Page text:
On May 3rd, the second installment of the 2016 Census data will be released. This release will sum up the demographic and gender data as well as the types of dwellings inhabited in our community. Much like the first census release which was just population totals and dwelling counts the actual in-depth analysis that can be conducted is somewhat limited.
At a very micro-level within certain DAs it will be interesting to see if overall housing types have contracted or if conversions from single family to multi-family; apartment to condo have occurred. The changes in demographics will also be important to those who are interested in community schools as changes in neighbourhoods demographics can and will alter school viability.
Important Things to Remember
- Remember all of the data was collected May-July 2016. This means that it is already a year old and it will have missed some of the more recent events such as the continued downward trends in unemployment or the spiking housing market.
- From a housing standpoint, the vast majority of construction over the last 5 years has been in single detached homes, expect to see that rise significantly in some areas – particularly LaSalle and Lakeshore.
Bold Predictions/Educated Guesses
- I wouldn’t be surprised there will be a slight baby-boom in the region as good economic times tend to correlate with more babies. We also know from school board reports that enrollment in boards are up due to Syrian families enrolling their children
- A growing senior population is not a surprise particularly since there are efforts to attract retirees to our region, I would expect greater numbers of them settling in Lakeshore and LaSalle.
- An interesting place to watch will be Leamington. Anecdotally, youth flight has continued from the South Shore, it will be interesting to see if that has registered in the data.
- I imagine most of the apartment growth will be due to conversion of single family homes to other types of housing stock.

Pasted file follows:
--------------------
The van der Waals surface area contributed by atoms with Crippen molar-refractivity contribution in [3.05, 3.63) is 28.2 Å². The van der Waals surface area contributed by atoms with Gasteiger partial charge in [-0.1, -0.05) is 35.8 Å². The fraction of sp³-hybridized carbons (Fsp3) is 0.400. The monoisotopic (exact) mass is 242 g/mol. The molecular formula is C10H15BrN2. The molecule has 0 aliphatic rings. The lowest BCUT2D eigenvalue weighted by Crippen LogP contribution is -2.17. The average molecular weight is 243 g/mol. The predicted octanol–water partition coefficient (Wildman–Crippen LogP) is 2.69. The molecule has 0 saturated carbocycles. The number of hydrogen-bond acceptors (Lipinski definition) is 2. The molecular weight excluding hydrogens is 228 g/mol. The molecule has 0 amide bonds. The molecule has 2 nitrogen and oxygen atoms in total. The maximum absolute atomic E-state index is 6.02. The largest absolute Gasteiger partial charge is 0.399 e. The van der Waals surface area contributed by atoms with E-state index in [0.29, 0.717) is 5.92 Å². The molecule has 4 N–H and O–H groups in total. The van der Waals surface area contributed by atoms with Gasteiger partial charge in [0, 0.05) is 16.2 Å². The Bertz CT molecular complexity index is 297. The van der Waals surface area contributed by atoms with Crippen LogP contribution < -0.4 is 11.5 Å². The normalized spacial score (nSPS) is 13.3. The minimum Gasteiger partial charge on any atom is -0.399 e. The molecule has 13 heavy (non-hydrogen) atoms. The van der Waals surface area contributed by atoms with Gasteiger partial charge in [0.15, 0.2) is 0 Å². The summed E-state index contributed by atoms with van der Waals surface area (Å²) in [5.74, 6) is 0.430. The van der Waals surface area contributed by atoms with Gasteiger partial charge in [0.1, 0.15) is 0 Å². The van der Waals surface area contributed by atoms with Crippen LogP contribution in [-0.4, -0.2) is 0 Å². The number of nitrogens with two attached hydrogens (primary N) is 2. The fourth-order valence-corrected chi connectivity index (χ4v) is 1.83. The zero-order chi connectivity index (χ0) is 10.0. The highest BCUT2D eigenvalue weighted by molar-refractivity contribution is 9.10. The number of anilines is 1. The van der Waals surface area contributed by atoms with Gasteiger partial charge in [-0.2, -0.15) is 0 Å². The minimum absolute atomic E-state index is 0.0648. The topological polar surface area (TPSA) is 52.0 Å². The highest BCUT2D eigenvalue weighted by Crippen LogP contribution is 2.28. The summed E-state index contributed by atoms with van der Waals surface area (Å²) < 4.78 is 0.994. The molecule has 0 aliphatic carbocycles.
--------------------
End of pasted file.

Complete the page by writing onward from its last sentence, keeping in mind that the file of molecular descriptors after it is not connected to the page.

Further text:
- See my population pyramid below to show I think the demographics will shake out.
- The pyramid is built on a model that took the 2011 population, modified it by birth and death rates as well as estimate of inward/outward migration accounting for Syrian refugees and workers returning to our region after the recession.
We will see on the 3rd how my estimates turnout.
2 thoughts on “Christmas in May…. Demographic and Housing data”
I’m really looking forward to seeing how next week’s numbers compare to the Ministry of Finance’s most recent projections, which were last updated in 2016.
I agree with you about the likelihood of a greater number of seniors in Lakeshore and LaSalle. My realtor friends tell me the Banwell area is also very popular among those aged 65+. Many are downsizing.
I’ve been hearing about a lot of income property buying as well, both by local residents and out of towners. This isn’t surprising in this low interest rate environment. It would fuel higher housing prices but wouldn’t necessarily be indicative of higher population demands. Do you know if income properties are tracked in the rental market stats?
The Ministry projections despite being released in 2016 were based on 2011 Census data. The annual updates tweak the assumption annually based on best guesses of migration from tax returns, immigration etc. More or less the Census will be hard reboot, they might be close but I wouldn’t hold my breath.
Income properties would be tracked as rental properties as they ask if you own or rent but do not differentiate between type of housing. I believe the rental data won’t come out until later in the year in the Housing data in October. This will only be a count of number of units of each housing type based on response.